By Birnbaum, Rachel; Silver, Richard | Canadian Social Work Review, July 1, 2011 | Go to article overview


Birnbaum, Rachel, Silver, Richard, Canadian Social Work Review

The Time Has Come

FOR OVER A DECADE there has been vigorous debate within some sectors of the social work profession regarding the relevance of self regulation of the profession; the potential for deprofessionalization of social work and more recently the pros and cons of identifying the entry level competencies required for safe, effective and ethical practice of social work (Campbell, 2002; CASSW, 2004; CCSWR, 2010; Dominelli, 1996; 2005; Healy 8c Meagher, 2004). Unfortunately some of the debate has been fuelled by misunderstanding and misinformation. The purpose of this discussion is to present the relevancy of competency based social work practice in the Canadian context.

With the goal of public protection, the social work profession is already regulated in all 1 0 Canadian provinces and in the Northwest Territories. While the legislative and regulatory framework varies from province to province, the provincial regulatory bodies regulate approximately 35,000 social workers, who perform the professional activities or use the professional titles reserved by legislation.

As social workers provide services to high risk and vulnerable clients, the public needs to know what social workers are able to do and the extent of their legal and ethical responsibilities. Provincial regulatory boards protect the public through the publication of practice guides and standards, me provision of professional continuing education, the control of incompetent or unethical social workers and a governance model that includes public representation. However the social work profession in Canada has not yet fully addressed what constitutes its fundamental knowledge, values and skills:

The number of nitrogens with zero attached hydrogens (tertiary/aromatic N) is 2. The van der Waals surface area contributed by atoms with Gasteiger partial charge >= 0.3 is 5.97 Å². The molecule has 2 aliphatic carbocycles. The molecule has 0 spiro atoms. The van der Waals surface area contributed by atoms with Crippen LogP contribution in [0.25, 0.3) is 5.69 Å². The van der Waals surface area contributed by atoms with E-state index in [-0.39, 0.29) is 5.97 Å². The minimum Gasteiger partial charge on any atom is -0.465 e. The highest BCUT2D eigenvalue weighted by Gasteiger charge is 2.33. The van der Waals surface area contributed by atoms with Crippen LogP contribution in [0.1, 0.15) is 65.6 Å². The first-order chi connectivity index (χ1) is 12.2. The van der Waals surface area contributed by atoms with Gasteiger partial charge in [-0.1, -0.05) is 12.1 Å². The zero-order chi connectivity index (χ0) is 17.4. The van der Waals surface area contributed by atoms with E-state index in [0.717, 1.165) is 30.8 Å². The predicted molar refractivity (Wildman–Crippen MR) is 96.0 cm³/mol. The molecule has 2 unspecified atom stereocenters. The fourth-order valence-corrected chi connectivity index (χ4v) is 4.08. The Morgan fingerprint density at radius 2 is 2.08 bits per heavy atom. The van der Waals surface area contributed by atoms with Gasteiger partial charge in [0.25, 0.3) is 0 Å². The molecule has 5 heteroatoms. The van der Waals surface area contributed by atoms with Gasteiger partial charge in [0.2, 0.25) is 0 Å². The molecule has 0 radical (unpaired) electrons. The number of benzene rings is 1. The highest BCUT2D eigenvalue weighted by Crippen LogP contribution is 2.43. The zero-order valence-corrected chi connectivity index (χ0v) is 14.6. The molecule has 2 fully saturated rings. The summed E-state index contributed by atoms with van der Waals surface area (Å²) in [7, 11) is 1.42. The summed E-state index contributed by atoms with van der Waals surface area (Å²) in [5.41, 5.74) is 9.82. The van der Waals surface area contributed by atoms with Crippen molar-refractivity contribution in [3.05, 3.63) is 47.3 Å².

For too long, the profession has been unable or unwilling to formulate a cohesive and unified description that would permit the public and our colleagues in other helping professions to clearly recognize the knowledge, values and skills declared by the profession. Studies are available that show that the public as well as members in our own profession are confused when they attempt to explain what a social worker does. (Beals, 2003, p.l)

The Development of Professional Competency Profiles in Canada

Under the umbrella of their national body, an increasing number of professions in Canada have developed professional competency profiles in recent years. The most recent edition of the physician competency framework developed by the Royal College of Physicians and Surgeons of Canada, designed to be of use to educators, clinical teachers, trainees, practicing physicians, researchers, other health professionals, public officials and patients, focuses on articulating a comprehensive definition of the competencies needed for medial education and practice (Frank, 2005).

The Canadian Competencies for Midwives "provide a base for the development of national assessment processes" and "provide information to internationally-educated midwives about what Canadian midwives are expected to know and do" (Canadian Midwifery Regulators Consortium, 2005, 2010).

While the first edition of Essential Competencies of Practice for Occupational Therapists in Canada (2000) was designed to facilitate the development of continuing competence programs, regulators can use the third edition for activities such as guiding and supporting occupational therapists, developing quality assurance and continuing competence programs, and developing and monitoring guidelines for registration and standards of practice (Association of Canadian Occupational Regulatory Organizations, 2011).

The Essential Competency Profile for Physiotherapists in Canada (2009) describes the "essential competencies (i.e., the knowledge, skills, and attitudes) required by physiotherapists in Canada at the beginning of and throughout their career. It also provides guidance for physiotherapists to build on their competencies over time."

While the competencies identified in profiles such as diese are not exhaustive, they are designed to provide an inventory of competencies that are considered central, core or essential to the effective practice of the professional. …

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